What's That Bug? does not endorse extermination

Spider beauty
Mon, Jun 15, 2009 at 4:46 PM
I found this beautiful spider today (June 15th) walking in my garden, across goldenrod, lily leaves, and onto a dead stump. It moved quickly but gracefully. I have been all through my three field guides and Bug Guide, and I can’t find anything close. I live in Newton, New Jersey, up in the northwest corner of the state. Thank you!
Jeannie
Newton, New Jersey

Male Orbweaver, we believe

Male Orbweaver, we believe

Hi Jeannie,
This is a wonderful image. Based on the presence of the well developed pedipalps, the appendages closest to the mouth, we would say that this is a male spider. Male Orbweavers tend to be very reclusive, and they are not often photographed. The considerably larger females often spin large webs in the same location for long periods of time. The females are more sedentary, preferring to stay home in the web and capture insects while the diminutive male travels in search of a mate. We would venture a guess that this may be a male Marbled Orbweaver, Araneus marmoreus, though we have not seen a photograph of one. We are basing that possible identification on the similarity of the markings on the legs and abdomen of your specimen to the images posted on BugGuide of female Marbled Orbweavers. There is much variability in the markings and coloration of many of the Araneus species, and it is possible that your specimen is another member of the genus or even one of the other genera of Orbweavers. We gladly welcome our readership to assist in this identification.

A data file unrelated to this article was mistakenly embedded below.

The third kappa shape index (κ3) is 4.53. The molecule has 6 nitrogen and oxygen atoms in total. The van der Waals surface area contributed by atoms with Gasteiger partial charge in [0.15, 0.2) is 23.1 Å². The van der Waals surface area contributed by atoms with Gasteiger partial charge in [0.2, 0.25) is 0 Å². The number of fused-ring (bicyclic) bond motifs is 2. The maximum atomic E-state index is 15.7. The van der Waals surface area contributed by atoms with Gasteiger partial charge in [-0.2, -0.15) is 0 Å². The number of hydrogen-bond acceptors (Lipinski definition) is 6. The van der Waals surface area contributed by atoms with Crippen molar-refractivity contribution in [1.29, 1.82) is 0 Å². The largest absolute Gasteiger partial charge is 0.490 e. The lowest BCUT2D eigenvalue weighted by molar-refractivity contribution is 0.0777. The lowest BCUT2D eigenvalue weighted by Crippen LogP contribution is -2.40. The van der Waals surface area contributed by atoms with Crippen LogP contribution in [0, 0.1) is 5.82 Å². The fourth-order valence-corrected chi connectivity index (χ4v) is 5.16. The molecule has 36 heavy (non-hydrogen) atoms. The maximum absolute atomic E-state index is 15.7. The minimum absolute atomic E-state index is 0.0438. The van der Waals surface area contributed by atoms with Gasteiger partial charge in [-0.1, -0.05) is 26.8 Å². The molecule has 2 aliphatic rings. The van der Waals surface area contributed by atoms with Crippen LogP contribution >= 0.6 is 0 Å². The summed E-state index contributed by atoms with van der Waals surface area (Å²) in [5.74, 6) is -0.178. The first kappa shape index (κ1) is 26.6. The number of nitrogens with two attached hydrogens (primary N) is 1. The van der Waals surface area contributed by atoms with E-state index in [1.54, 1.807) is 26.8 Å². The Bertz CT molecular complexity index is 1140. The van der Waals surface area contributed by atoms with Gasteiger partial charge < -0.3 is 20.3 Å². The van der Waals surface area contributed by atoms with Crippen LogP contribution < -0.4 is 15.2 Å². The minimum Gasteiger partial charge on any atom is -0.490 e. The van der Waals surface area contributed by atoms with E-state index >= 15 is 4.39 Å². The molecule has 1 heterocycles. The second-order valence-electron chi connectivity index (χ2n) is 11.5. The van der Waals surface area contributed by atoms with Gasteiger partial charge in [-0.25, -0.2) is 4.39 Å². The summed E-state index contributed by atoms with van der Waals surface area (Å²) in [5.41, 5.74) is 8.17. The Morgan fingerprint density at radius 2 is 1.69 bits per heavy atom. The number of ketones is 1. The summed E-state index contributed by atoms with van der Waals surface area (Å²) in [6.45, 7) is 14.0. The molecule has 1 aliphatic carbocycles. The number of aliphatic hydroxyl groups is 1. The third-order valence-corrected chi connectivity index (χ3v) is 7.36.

Thank you so much! Your website is wonderful. Isn’t it funny, the ways we can brighten people’s lives!
Jeannie LeBlanc

Update from Eric Eaton:
Tue, 16 Jun 2009 06:47:16 -0700 (PDT)
Daniel:
I can’t even tell what family that spider belongs in, and not sure if I know anyone else who can, either.  I’d be leaning toward a cobweb weaver (Theridiidae) or sheetweb weaver (Linyphiidae), though….
Eric

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